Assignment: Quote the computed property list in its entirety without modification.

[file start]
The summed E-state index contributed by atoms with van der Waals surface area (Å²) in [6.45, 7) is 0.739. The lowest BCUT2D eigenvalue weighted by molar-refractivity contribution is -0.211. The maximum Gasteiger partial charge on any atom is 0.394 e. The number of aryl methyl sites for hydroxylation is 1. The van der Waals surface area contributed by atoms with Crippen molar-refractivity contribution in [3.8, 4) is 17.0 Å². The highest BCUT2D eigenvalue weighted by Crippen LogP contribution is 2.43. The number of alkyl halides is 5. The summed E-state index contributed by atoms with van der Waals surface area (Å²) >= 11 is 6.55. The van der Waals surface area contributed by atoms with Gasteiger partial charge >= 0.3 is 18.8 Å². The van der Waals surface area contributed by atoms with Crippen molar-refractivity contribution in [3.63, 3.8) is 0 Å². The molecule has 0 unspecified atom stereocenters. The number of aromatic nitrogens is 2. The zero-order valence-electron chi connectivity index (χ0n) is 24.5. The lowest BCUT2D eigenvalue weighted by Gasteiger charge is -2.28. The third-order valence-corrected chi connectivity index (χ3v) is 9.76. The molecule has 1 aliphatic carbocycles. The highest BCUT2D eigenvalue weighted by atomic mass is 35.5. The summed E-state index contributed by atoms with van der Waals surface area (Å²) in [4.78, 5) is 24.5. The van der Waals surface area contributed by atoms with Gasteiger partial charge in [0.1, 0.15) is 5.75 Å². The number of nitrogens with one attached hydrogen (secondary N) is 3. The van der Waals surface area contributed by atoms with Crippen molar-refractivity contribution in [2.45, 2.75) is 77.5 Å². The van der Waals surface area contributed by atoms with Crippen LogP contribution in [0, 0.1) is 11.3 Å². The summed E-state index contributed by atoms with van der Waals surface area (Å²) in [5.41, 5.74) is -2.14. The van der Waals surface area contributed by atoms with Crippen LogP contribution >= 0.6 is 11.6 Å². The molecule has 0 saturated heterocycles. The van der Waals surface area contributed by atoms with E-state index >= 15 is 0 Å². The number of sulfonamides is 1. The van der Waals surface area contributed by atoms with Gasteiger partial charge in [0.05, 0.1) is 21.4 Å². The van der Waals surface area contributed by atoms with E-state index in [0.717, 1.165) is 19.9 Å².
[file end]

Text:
The summed E-state index contributed by atoms with van der Waals surface area (Å²) in [6.45, 7) is 0.739. The lowest BCUT2D eigenvalue weighted by molar-refractivity contribution is -0.211. The maximum Gasteiger partial charge on any atom is 0.394 e. The number of aryl methyl sites for hydroxylation is 1. The van der Waals surface area contributed by atoms with Crippen molar-refractivity contribution in [3.8, 4) is 17.0 Å². The highest BCUT2D eigenvalue weighted by Crippen LogP contribution is 2.43. The number of alkyl halides is 5. The summed E-state index contributed by atoms with van der Waals surface area (Å²) >= 11 is 6.55. The van der Waals surface area contributed by atoms with Gasteiger partial charge >= 0.3 is 18.8 Å². The van der Waals surface area contributed by atoms with Crippen molar-refractivity contribution in [3.63, 3.8) is 0 Å². The molecule has 0 unspecified atom stereocenters. The number of aromatic nitrogens is 2. The zero-order valence-electron chi connectivity index (χ0n) is 24.5. The lowest BCUT2D eigenvalue weighted by Gasteiger charge is -2.28. The third-order valence-corrected chi connectivity index (χ3v) is 9.76. The molecule has 1 aliphatic carbocycles. The highest BCUT2D eigenvalue weighted by atomic mass is 35.5. The summed E-state index contributed by atoms with van der Waals surface area (Å²) in [4.78, 5) is 24.5. The van der Waals surface area contributed by atoms with Gasteiger partial charge in [0.1, 0.15) is 5.75 Å². The number of nitrogens with one attached hydrogen (secondary N) is 3. The van der Waals surface area contributed by atoms with Crippen molar-refractivity contribution in [2.45, 2.75) is 77.5 Å². The van der Waals surface area contributed by atoms with Crippen LogP contribution in [0, 0.1) is 11.3 Å². The summed E-state index contributed by atoms with van der Waals surface area (Å²) in [5.41, 5.74) is -2.14. The van der Waals surface area contributed by atoms with Crippen LogP contribution >= 0.6 is 11.6 Å². The molecule has 0 saturated heterocycles. The van der Waals surface area contributed by atoms with E-state index >= 15 is 0 Å². The number of sulfonamides is 1. The van der Waals surface area contributed by atoms with Gasteiger partial charge in [0.05, 0.1) is 21.4 Å². The van der Waals surface area contributed by atoms with E-state index in [0.717, 1.165) is 19.9 Å².